The news is grim these days, so we all could use a good laugh -- even a fake one, says a psychologist who claims that a minute of forced laughter can chase away the blues.
"Forced laughter is a powerful, readily available and cost-free way for many adults to regularly boost their mood and psychological well-being," said Charles Schaefer, professor of psychology at Fairleigh Dickinson University in Teaneck, N.J.
Schaefer also found that self-imposed smiling is a mood enhancer. But howling like a wolf for a minute didn't do anything -- except make a racket, Schaefer and his research colleagues reported in two separate studies in Psychological Reports.
His findings come from two experiments he conducted on a total of 39 college students and Teaneck residents. While additional studies with larger samples are needed to bolster his conclusions, Schaefer said these initial results are important enough to warrant attention. (Your Unconventional Wiz is happy to oblige -- and besides, I can't help smiling at the thought of a roomful of twentysomethings solemnly trying to make themselves grin, laugh and howl.)
Schaefer said he uncovered the salubrious effect of artificial laughter in a study of 17 Fairleigh Dickinson students. He first asked them questions that measured their mood. Then he directed them to laugh heartily for a minute, and tested them again. On average, test subjects reported feeling significantly better after 60 seconds of faux merriment.
Wait a minute, professor. The Wiz can believe that a hearty laugh is good for the soul and spirit, but why would phony laughter work?
Because your body doesn't know it's fake, even though your brain might, Schaefer said. "Once the brain signals the body to laugh, the body doesn't care why. It's going to release endorphins, it's going to relieve stress as a natural physiological response to the physical act of laughing."
Intrigued, Schaefer designed a second study to compare the effects of forced laughter with continuous smiling or howling. Why howling? Because, he said, it's another type of "energetic vocalization, and there was all that research on the efficacy of primal scream therapy a while ago."
This time, he directed 22 study participants to smile broadly for 60 seconds, laugh heartily for 60 seconds and howl for 60 seconds. Laughing and smiling both helped boost their spirits, but howling didn't, he found. Forced laughter was the best medicine. "One minute of forced laughing showed a significantly greater improvement than one minute of smiling," Schaefer said.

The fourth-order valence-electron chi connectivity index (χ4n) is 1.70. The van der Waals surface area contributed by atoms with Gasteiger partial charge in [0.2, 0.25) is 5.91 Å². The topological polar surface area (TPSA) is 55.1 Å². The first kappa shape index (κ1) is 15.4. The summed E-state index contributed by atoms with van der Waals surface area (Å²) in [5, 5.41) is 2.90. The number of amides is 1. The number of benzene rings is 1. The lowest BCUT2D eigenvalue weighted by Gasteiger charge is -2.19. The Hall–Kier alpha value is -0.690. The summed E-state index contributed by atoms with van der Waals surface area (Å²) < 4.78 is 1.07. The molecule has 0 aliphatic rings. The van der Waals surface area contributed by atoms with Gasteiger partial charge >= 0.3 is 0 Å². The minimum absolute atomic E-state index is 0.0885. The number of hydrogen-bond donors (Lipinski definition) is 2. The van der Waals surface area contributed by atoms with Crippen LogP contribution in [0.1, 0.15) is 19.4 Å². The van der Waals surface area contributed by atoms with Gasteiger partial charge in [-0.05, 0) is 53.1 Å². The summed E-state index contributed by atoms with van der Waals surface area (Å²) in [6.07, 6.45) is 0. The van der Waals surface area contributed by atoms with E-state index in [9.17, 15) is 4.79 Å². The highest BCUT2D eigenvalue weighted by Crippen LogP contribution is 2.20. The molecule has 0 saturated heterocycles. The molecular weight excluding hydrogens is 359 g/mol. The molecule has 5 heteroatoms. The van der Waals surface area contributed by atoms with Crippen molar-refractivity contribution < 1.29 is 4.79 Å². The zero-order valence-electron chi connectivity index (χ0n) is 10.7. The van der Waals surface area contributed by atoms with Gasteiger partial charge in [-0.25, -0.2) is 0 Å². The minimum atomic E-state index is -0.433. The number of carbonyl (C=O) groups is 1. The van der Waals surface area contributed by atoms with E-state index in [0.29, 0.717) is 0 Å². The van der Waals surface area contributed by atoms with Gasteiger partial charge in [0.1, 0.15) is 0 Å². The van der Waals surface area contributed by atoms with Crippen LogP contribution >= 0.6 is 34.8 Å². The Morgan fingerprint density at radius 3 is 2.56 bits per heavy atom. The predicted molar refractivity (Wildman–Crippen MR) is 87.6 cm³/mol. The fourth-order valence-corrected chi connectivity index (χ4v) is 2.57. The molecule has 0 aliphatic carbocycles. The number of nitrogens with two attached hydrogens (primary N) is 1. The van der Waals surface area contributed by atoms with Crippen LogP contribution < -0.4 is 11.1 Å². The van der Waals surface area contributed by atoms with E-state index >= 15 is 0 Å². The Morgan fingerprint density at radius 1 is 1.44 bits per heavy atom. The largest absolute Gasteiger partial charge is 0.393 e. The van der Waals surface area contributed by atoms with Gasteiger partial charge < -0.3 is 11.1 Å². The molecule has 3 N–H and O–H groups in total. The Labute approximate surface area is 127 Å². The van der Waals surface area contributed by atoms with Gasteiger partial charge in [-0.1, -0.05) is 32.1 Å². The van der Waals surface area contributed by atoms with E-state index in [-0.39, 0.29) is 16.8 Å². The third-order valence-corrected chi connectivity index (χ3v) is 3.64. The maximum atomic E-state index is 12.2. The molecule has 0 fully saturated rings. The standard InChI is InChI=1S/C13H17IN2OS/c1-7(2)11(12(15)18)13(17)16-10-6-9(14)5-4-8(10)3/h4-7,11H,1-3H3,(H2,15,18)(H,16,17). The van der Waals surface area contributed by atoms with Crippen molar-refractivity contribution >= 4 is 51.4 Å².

Another question: How did test subjects know exactly what to do -- for example, how did he make sure they let out a howl and not, say, a scream or a shriek?
"My research assistant and I would demonstrate," Schaefer said. "We stood before them and laughed hysterically and then howled. I instructed them to imagine a wolf howling at the moon. When they saw a senior professor howling, it took away some of their natural self-consciousness."
No doubt. One more question, though: How does he know that the effect applies to everyone, and not just a few dozen Fairleigh Dickinson students who were directed to laugh, smile and howl on cue by their professor?
Lighten up, Schaefer said.
"My research is suggestive, not conclusive," he said. "But I don't see why it would not be generally true. I believe laughing does at least four things for you. It energizes you. It cheers you up. It relaxes you. It rejuvenates you. For adults, you feel younger. It's like that Chinese proverb: 'Every laugh makes you 10 years younger.' You should try it."
In these tense times, why not? Hahahahahahaha. . . .
Want your kids to do better in school? Buy a house.
"Homeownership itself is good for children," said Donald R. Haurin, professor of economics at Ohio State University.
Haurin found that children are more likely to flourish academically if their parents own their home than if they rent, even after controlling for factors such as income and the parents' formal education.
Overall, he found that children living in parent-owned homes scored up to 9 percent better on math achievement tests and up to 7 percent better on reading achievement tests than children living in rental units, and had fewer behavioral problems.
Haurin and his colleagues analyzed data from the National Longitudinal Survey of Youth, which includes 1,026 children who were 5 to 8 years old in 1988. As part of the study, their parents were interviewed every two years from 1988 through 1994.
Haurin speculates that home ownership may benefit children because the environment -- including such things as safety, maintenance and the availability of educational materials -- is better on average in houses and condos owned by the residents than in rental units. In addition, the greater stability of homeowners is good for children's development. The study appeared in the current issue of the journal Real Estate Economics.
Fox News and NBC are the networks of choice for those who describe themselves as hawkish on the war in Iraq, while CBS and ABC are where more doves are roosting, according to a recent survey of likely voters by pollster John Zogby.
Overall, the poll found that two out of three voters said they supported the war. Eighty-one percent of viewers who primarily got their news from Fox said they backed the war, compared to 71 percent of NBC's audience, followed by CNN (65 percent), MSNBC (64 percent), ABC (62 percent) and CBS (60 percent).
A total of 1,011 self-described likely voters were interviewed this past Monday. Margin of error for the overall results is plus or minus 3 percentage points.